I should check out the hardware store more often........

This piece can be found at your local Hobo Depot

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Hey Sideshow, could you find/supply the Home Depot part or item numbers? Having that number to refer to would eliminate any wierd looks and head scratching from the guy/girl at Home Depot. Also, do you know the screw size you used, like a #4 or #6? I'll second that request on some pictures!

Did you try hot glueing the rubber strip to the metal? I know my wife uses one on just about everything! She could probably hot glue a tree to air with that sucker!!

Thanks for the tip and further help (in advance, of course).

Rob

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This was in the dark, but you get the idea. Oh, and you can use any small self-tapping screw. drive it in first (after drilling hole of course) then remove and cut most of it off. Leave just enough to hold the strip in place and not interfere with replacing the trim on the door. Space these fairly closely and take care not to overtighten because the rubber will warp around it. Also try to get as steep an angle (against the windshield) as you can.

post-8330-14150795792551_thumb.jpeg

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Wow, thanks, I just bought a 75' 280z 2 weeks ago. First wash I noticed water getting through, not good. I honestly was thinking of glueing a new weatherstrip to the old, behind it, making it thicker and tighter to the window but I had no idea how that would look or if it would work. Now I have your instructions to follow, Thanks for your tips.

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I have yet to find a suitable replacement for the door to body seal that isn't around $30. This isn't TOO bad, but I can do better. This kind of rubber is used in a mind boggling number of applications, the trick is finding one you're willing to pay for.

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All cars use a window 'squeege'. Isn't it viable that replacement rubber could be found on another generic vehicle (Ford, GM, etc) at low cost? There are adhesives that would work but they aren't generally accessible. They would far into the catagory of polysufides. I've used them extensively on naval weapon systems joining rubber shields to metal parts. A mechanical clamp would be needed to allow cure time. Once set, these products are a total PITA to remove. If you get it on your clothes it never comes out and the cloth will deterioate before it does. Maybe McMaster/Carr or another industrial supplier would have such an item?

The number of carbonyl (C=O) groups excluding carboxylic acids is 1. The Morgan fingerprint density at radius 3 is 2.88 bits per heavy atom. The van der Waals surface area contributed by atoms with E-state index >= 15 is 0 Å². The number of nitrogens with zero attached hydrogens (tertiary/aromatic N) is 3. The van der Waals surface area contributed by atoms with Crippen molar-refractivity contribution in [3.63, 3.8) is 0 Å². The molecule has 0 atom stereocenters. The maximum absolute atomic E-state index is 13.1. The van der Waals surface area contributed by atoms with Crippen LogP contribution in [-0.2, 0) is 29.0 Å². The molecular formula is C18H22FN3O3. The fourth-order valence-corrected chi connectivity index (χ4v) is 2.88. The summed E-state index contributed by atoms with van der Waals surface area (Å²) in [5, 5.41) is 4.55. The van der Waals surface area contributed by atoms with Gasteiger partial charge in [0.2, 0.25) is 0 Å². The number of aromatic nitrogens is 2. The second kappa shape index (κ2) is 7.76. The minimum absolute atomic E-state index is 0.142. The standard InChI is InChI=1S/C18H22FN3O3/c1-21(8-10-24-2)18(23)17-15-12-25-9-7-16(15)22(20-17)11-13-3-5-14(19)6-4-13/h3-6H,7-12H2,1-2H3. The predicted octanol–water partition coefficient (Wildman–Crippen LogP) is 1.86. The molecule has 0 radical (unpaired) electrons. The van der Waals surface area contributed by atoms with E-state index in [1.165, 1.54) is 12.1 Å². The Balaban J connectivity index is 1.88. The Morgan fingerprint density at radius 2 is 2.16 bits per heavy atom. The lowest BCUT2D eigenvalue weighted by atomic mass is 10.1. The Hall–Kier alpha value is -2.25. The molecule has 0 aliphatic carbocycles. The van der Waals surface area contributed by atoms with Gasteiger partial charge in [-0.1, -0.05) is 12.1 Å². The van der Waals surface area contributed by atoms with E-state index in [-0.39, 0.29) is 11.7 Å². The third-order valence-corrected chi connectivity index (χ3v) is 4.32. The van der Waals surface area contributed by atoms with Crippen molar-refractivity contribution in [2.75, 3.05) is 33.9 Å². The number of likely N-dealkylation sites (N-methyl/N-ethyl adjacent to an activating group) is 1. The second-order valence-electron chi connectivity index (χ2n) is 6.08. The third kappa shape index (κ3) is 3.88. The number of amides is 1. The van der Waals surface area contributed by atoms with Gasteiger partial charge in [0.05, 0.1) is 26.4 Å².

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New squeegees cost you $75. I was also going to try to use the squeegees from a car with long door, like an old Monte Carlo.

So what about the felt channel stuff? They keep the windopws from rattling when you drive. Just gut the OEM type stuff? I don't think those are too rxpensive.

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I just found some on Too Intense restoration. $48 for a pair, which is a good price (Compare to $160 for OEM). These should be the correct ones you'll need.

(SHUDDER). Good price? What, are you made of money? Who in the hell wants to pay 50 Dollars for felt strips??? What, are they the special glowinthedarksuperhorsepowerincreasingwhilewipingyourbuttforyou felt strips? I'm going to tear my door panel out again to have a look at these Super Strips. You might think they would outlast the car at that price. I bet nissan pays less than ten bucks for this junk! Sure.... you have to cut it yourself and then 'attach' it with something. But, unless you're having someone else do all of your work, why??? PLEASE GOD!! TELL ME WHY!!!! Unless you're going to a car show, who the hell will notice?? Even if you DO, what kind of microscope would it take to distinguish the original and replacement fibers?

Seriously, now that I'm done ranting. The leftover 'd' stuff from the last project with a strip of black felt from the fabric store attached would probably improve greatly over the original. If you don't think you can cut it perfectly enough to suit, use a yardstick and an Xacto (I use a surgical scalpel, disposable). Spend the money on something that isn't such a simple swap out, like kick panels. I'll post an update on this later.

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$48 is for the squeegees, not the felt strips.

My apologies. He was, I mean you were, asking about the felt bits and I assumed you were still speaking about those in your next post. I've heard similar prices for them, however. I just pains me that such inconsequential crap can be so expensive merely because of it's application. Welcome to Free Markets.